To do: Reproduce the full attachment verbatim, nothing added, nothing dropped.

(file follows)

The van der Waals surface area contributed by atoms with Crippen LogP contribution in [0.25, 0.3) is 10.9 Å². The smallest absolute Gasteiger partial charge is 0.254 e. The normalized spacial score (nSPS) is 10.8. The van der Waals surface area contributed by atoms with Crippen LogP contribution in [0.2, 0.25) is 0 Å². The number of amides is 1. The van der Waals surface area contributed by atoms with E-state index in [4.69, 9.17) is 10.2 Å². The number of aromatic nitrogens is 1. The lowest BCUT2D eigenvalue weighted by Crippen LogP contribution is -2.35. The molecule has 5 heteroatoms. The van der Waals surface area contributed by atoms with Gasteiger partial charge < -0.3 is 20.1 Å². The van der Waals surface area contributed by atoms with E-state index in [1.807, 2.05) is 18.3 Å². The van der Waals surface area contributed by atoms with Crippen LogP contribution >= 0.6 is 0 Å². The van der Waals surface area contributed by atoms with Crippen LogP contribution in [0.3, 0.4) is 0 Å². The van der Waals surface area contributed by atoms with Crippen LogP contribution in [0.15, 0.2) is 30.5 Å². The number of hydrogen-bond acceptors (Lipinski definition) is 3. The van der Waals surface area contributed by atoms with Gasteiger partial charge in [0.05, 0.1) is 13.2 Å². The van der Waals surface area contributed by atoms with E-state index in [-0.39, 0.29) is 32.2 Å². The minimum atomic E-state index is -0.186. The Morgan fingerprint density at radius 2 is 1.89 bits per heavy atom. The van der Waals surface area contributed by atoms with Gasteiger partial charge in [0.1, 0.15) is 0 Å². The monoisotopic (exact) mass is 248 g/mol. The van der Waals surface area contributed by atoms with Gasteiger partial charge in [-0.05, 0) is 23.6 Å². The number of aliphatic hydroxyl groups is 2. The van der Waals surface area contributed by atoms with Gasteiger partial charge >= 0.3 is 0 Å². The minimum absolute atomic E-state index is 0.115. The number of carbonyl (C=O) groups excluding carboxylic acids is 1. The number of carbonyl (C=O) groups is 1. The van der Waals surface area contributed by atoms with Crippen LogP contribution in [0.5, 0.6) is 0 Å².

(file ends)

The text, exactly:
The van der Waals surface area contributed by atoms with Crippen LogP contribution in [0.25, 0.3) is 10.9 Å². The smallest absolute Gasteiger partial charge is 0.254 e. The normalized spacial score (nSPS) is 10.8. The van der Waals surface area contributed by atoms with Crippen LogP contribution in [0.2, 0.25) is 0 Å². The number of amides is 1. The van der Waals surface area contributed by atoms with E-state index in [4.69, 9.17) is 10.2 Å². The number of aromatic nitrogens is 1. The lowest BCUT2D eigenvalue weighted by Crippen LogP contribution is -2.35. The molecule has 5 heteroatoms. The van der Waals surface area contributed by atoms with Gasteiger partial charge < -0.3 is 20.1 Å². The van der Waals surface area contributed by atoms with E-state index in [1.807, 2.05) is 18.3 Å². The van der Waals surface area contributed by atoms with Crippen LogP contribution >= 0.6 is 0 Å². The van der Waals surface area contributed by atoms with Crippen LogP contribution in [0.3, 0.4) is 0 Å². The van der Waals surface area contributed by atoms with Crippen LogP contribution in [0.15, 0.2) is 30.5 Å². The number of hydrogen-bond acceptors (Lipinski definition) is 3. The van der Waals surface area contributed by atoms with Gasteiger partial charge in [0.05, 0.1) is 13.2 Å². The van der Waals surface area contributed by atoms with E-state index in [-0.39, 0.29) is 32.2 Å². The minimum atomic E-state index is -0.186. The Morgan fingerprint density at radius 2 is 1.89 bits per heavy atom. The van der Waals surface area contributed by atoms with Gasteiger partial charge in [0.1, 0.15) is 0 Å². The monoisotopic (exact) mass is 248 g/mol. The van der Waals surface area contributed by atoms with Gasteiger partial charge in [-0.05, 0) is 23.6 Å². The number of aliphatic hydroxyl groups is 2. The van der Waals surface area contributed by atoms with Gasteiger partial charge >= 0.3 is 0 Å². The minimum absolute atomic E-state index is 0.115. The number of carbonyl (C=O) groups excluding carboxylic acids is 1. The number of carbonyl (C=O) groups is 1. The van der Waals surface area contributed by atoms with Crippen LogP contribution in [0.5, 0.6) is 0 Å².